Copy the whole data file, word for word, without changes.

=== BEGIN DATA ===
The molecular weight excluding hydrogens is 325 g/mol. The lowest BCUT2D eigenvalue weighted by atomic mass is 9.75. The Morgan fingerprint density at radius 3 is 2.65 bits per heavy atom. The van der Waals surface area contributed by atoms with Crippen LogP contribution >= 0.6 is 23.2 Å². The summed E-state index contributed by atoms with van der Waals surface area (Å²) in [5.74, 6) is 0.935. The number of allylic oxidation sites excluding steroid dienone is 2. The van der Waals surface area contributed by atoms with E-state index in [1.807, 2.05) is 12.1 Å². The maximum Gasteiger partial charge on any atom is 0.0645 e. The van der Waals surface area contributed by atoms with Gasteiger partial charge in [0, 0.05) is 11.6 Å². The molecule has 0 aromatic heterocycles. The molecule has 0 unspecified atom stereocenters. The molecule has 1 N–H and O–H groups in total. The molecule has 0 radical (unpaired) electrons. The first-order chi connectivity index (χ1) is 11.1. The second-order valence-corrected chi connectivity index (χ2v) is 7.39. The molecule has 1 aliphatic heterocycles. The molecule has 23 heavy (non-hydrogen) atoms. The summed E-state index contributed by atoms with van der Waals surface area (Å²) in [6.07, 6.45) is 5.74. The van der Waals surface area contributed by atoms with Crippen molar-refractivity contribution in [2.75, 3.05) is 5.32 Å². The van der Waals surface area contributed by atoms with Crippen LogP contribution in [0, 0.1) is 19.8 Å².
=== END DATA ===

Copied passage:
The molecular weight excluding hydrogens is 325 g/mol. The lowest BCUT2D eigenvalue weighted by atomic mass is 9.75. The Morgan fingerprint density at radius 3 is 2.65 bits per heavy atom. The van der Waals surface area contributed by atoms with Crippen LogP contribution >= 0.6 is 23.2 Å². The summed E-state index contributed by atoms with van der Waals surface area (Å²) in [5.74, 6) is 0.935. The number of allylic oxidation sites excluding steroid dienone is 2. The van der Waals surface area contributed by atoms with E-state index in [1.807, 2.05) is 12.1 Å². The maximum Gasteiger partial charge on any atom is 0.0645 e. The van der Waals surface area contributed by atoms with Gasteiger partial charge in [0, 0.05) is 11.6 Å². The molecule has 0 aromatic heterocycles. The molecule has 0 unspecified atom stereocenters. The molecule has 1 N–H and O–H groups in total. The molecule has 0 radical (unpaired) electrons. The first-order chi connectivity index (χ1) is 11.1. The second-order valence-corrected chi connectivity index (χ2v) is 7.39. The molecule has 1 aliphatic heterocycles. The molecule has 23 heavy (non-hydrogen) atoms. The summed E-state index contributed by atoms with van der Waals surface area (Å²) in [6.07, 6.45) is 5.74. The van der Waals surface area contributed by atoms with Crippen molar-refractivity contribution in [2.75, 3.05) is 5.32 Å². The van der Waals surface area contributed by atoms with Crippen LogP contribution in [0, 0.1) is 19.8 Å².